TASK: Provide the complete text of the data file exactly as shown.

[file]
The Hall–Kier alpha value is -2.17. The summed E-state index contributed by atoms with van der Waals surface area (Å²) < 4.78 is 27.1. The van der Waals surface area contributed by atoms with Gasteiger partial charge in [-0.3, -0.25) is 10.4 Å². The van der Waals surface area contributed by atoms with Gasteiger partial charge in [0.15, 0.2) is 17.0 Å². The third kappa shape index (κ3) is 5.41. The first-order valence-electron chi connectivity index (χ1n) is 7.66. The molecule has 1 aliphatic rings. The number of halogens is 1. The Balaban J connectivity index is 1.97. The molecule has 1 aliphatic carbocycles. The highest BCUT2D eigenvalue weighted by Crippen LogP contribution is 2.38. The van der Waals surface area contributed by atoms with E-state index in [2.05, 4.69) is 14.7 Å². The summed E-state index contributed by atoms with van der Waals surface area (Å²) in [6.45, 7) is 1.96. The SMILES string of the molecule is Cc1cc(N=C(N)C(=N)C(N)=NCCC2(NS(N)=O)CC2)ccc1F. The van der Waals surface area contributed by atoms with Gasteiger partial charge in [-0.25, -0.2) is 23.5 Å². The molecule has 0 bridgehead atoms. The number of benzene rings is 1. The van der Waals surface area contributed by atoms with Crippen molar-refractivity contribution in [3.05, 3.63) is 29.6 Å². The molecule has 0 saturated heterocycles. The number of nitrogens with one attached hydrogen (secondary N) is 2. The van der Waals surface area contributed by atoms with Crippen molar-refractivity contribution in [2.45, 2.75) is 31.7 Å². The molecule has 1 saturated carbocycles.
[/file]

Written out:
The Hall–Kier alpha value is -2.17. The summed E-state index contributed by atoms with van der Waals surface area (Å²) < 4.78 is 27.1. The van der Waals surface area contributed by atoms with Gasteiger partial charge in [-0.3, -0.25) is 10.4 Å². The van der Waals surface area contributed by atoms with Gasteiger partial charge in [0.15, 0.2) is 17.0 Å². The third kappa shape index (κ3) is 5.41. The first-order valence-electron chi connectivity index (χ1n) is 7.66. The molecule has 1 aliphatic rings. The number of halogens is 1. The Balaban J connectivity index is 1.97. The molecule has 1 aliphatic carbocycles. The highest BCUT2D eigenvalue weighted by Crippen LogP contribution is 2.38. The van der Waals surface area contributed by atoms with E-state index in [2.05, 4.69) is 14.7 Å². The summed E-state index contributed by atoms with van der Waals surface area (Å²) in [6.45, 7) is 1.96. The SMILES string of the molecule is Cc1cc(N=C(N)C(=N)C(N)=NCCC2(NS(N)=O)CC2)ccc1F. The van der Waals surface area contributed by atoms with Gasteiger partial charge in [-0.25, -0.2) is 23.5 Å². The molecule has 0 bridgehead atoms. The number of benzene rings is 1. The van der Waals surface area contributed by atoms with Crippen molar-refractivity contribution in [3.05, 3.63) is 29.6 Å². The molecule has 0 saturated heterocycles. The number of nitrogens with one attached hydrogen (secondary N) is 2. The van der Waals surface area contributed by atoms with Crippen molar-refractivity contribution in [2.45, 2.75) is 31.7 Å². The molecule has 1 saturated carbocycles.